I was working on a blog post for releasing ASP.NET Core RC2 Web Applications with Visual Studio Team Services. During the build, you have to issue a publish command to build the directory that will be hosted in your web server. When I executed that command, I got the following error:
2016-05-17T16:00:09.9639047Z No executable found matching command "bower"
This should be easy enough to fix. I will just remote into my build agent and use NPM to install bower. Whenever I create a build machine, I start with a Azure VM using the latest Visual Studio Community template. That image already has a version of NPM on it (as of this writing that version is 2.7.4). NPM revs very quickly and I wanted to update it first. To update NPM you can actually use NPM. Just issue the following command:
npm install -g npm@latest
At the time of this writing the latest version was 3.9.0 that appears to install correctly.
However, when I check the version I still see 2.7.4. At this point I figured I would just install the latest version of Node.js that ships with NPM from here. The version of Node.js on my build machine was really old version v0.12.2 when the latest version was v6.1.0! So I was glad I decided to check and upgrade Node.js as well. Simply download and install the latest version of Node.js. I used all the default values during the installation.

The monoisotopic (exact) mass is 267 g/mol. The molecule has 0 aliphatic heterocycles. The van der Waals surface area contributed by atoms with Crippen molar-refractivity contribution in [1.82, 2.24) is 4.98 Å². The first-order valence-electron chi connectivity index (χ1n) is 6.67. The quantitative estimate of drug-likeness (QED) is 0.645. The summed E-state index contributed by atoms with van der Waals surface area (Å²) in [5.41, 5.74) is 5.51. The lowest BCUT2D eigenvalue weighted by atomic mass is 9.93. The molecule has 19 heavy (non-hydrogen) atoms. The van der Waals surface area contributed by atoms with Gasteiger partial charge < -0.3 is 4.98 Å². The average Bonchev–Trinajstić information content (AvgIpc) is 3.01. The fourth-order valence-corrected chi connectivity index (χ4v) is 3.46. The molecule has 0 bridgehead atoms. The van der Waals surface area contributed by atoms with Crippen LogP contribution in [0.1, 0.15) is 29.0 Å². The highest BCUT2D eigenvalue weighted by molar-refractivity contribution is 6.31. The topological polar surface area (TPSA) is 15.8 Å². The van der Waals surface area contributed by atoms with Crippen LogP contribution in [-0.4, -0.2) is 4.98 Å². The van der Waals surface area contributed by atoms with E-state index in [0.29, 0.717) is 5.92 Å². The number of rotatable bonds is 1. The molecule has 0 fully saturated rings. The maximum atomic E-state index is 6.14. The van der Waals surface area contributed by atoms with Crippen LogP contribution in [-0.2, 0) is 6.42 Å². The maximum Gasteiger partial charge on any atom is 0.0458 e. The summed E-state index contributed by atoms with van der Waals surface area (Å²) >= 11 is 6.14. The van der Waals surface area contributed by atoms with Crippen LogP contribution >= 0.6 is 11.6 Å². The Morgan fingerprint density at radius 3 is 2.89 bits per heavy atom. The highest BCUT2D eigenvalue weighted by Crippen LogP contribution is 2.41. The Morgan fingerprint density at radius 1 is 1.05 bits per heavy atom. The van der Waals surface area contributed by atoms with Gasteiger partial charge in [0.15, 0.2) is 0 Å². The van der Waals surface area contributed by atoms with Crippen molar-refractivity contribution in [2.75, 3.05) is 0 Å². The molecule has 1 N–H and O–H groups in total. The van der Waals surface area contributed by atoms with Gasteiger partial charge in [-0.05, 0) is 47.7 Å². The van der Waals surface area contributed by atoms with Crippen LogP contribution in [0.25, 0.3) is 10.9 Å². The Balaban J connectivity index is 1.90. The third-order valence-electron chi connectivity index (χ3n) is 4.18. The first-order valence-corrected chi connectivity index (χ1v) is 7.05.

At this point I close any open command prompts and reopen them so the recent installations take effect. When I check the versions of NPM and Node.js they are the same as before!
This is a serious problem because if I do not see the newer version my agent will not either. I decide to search my machine for node.exe to make sure my installation was actually successful. That is when I noticed there are multiple copies of Node.js installed on the machine.
So I decided to uninstall the older versions using Programs and Features. However, only the must current version of Node.js was listed.
With no way to uninstall the older versions, I had to make sure the new version would be found instead. When I analyzed my path variable, I noticed the folder to the desired version of Node.js was last and earlier in the variable was a folder to the older version.
To fix this we need to update the path environment variable.
- Open Windows Explorer
- Right-click the PC node
- Select Properties
- Click the Advanced system settings link
- Click the Environment Variables button
- Double-click Path in the System variables list
You have two options:
- Delete the portion of the path to the wrong version “C:\Program Files (x86)\nodejs\;”
- Move the folder to the desired version earlier in the path. If you move it, be sure to add a semicolon to the end “C:\Program Files\nodejs\;”
- Click OK
- Click OK
- Click OK
Close any open command prompts and open a new one. When you check the version, you should see the latest version.
With that taken care of we can install bower with the following command:
npm install -g bower
While you are here you might as well install gulp as well.
npm install -g gulp
This agent is now one step closer to building, publishing, and releasing a ASP.NET Core RC2 Web Application.